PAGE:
Army Corps Will Not Grant Easement for Dakota Access Pipeline Crossing

PHOTO: Flags flap in the wind on the main thoroughfare of Oceti Sakowin Camp on the edge of the Standing Rock Sioux Reservation, Dec. 3, 2016 outside Cannon Ball, North Dakota.PlayJIM WATSON/AFP/Getty Images
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The Department of the Army will not approve an easement that would have allowed the proposed Dakota Access Pipeline to cross under Lake Oahe in North Dakota, the Army's Assistant Secretary for Civil Works announced today in a statement.

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The Army claimed in a statement that Assistant Secretary for Civil Works Jo-Ellen Darcy based her decision on a need to explore "alternate routes for the Dakota Access Pipeline crossing."

Native American groups and environmental activists have been protesting since summer to block construction of the 1,172-mile pipeline that would have cut across four states and transport crude oil from North Dakota's oil fields to refinery markets in Illinois. The activists, who call themselves "water protectors," say that the pipeline traverses culturally sacred sites and poses a risk to the Standing Rock Sioux Tribe's water supply.

"Although we have had continuing discussion and exchanges of new information with the Standing Rock Sioux and Dakota Access, it's clear that there's more work to do," Darcy said, regarding the decision. "The best way to complete that work responsibly and expeditiously is to explore alternate routes for the pipeline crossing."

Secretary of the Interior Sally Jewell released a statement in support of the decision, saying that the "thoughtful approach established by the Army today ensures that there will be an in-depth evaluation of alternative routes for the pipeline and a closer look at potential impacts."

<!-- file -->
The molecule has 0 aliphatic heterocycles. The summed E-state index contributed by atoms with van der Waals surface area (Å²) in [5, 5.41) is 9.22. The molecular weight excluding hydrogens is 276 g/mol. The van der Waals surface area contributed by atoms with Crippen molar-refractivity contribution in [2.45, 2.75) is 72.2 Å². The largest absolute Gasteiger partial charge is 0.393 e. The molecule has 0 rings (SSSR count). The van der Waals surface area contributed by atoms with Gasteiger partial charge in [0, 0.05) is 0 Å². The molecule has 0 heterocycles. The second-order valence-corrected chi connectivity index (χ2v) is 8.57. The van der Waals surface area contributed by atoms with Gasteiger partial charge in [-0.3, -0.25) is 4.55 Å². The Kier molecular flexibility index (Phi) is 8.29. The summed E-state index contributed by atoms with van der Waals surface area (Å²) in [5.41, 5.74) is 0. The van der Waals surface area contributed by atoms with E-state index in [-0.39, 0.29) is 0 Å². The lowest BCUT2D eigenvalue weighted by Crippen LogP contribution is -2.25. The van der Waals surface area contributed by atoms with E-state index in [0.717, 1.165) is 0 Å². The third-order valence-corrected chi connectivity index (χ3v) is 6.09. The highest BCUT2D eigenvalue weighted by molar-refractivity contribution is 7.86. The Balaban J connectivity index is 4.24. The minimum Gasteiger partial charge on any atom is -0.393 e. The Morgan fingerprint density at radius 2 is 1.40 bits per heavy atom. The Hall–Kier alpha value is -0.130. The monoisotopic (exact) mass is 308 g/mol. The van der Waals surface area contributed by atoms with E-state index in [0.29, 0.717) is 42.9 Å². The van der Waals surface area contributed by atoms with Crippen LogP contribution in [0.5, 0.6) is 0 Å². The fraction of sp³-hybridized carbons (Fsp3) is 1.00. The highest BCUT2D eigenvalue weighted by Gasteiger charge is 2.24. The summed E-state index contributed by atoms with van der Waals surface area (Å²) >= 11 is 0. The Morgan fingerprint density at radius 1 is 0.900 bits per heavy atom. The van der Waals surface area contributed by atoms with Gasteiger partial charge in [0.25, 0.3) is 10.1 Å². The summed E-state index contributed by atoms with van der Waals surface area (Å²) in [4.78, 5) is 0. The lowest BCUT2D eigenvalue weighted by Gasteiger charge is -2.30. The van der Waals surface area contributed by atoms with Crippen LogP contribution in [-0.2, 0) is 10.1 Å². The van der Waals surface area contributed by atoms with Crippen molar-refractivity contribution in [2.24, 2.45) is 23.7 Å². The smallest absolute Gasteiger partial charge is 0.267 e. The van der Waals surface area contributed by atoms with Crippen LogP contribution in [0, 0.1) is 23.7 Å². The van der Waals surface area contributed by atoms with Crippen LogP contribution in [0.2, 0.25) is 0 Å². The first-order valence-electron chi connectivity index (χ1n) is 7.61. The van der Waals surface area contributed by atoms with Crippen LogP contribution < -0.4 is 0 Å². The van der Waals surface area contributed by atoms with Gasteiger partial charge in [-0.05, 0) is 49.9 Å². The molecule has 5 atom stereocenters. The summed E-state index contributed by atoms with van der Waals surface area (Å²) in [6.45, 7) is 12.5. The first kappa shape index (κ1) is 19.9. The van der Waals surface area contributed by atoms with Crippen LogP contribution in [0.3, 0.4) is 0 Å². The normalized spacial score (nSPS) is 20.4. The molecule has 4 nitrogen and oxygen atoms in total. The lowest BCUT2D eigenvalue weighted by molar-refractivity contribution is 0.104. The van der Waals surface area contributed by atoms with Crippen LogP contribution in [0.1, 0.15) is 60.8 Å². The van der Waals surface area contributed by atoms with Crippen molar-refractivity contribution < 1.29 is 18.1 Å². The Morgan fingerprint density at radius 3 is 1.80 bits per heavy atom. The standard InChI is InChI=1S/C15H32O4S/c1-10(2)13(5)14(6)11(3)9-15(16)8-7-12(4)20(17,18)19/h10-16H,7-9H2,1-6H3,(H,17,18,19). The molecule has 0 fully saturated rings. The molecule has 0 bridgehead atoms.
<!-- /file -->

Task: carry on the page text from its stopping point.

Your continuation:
The Standing Rock Sioux tribe also praised the decision, and thanked both the Obama administration and the many people who supported the effort to stop the pipeline from being built across Lake Oahe.

"We wholeheartedly support the decision of the administration and commend with the utmost gratitude the courage it took on the part of President Obama, the Army Corps, the Department of Justice and the Department of the Interior to take steps to correct the course of history and to do the right thing," Standing Rock Sioux Tribal Chairman Dave Archambault II said in a statement. "The Standing Rock Sioux Tribe and all of Indian Country will be forever grateful to the Obama Administration for this historic decision."

Jan Hasselman, the tribe's attorney added, "today is a historic day both for the Standing Rock Sioux Tribe and for indigenous people everywhere. This pipeline never should have been routed near these sacred lands in the first place, and it absolutely never should have received permits without a thorough and meaningful discussion of the risks and benefits to affected Indian Tribes."

Senator Bernie Sanders applauded the Army Corps decision today, saying in a statement "in the year 2016, we should not continue to trample on Native American sovereignty. We should not endanger the water supply of millions of people."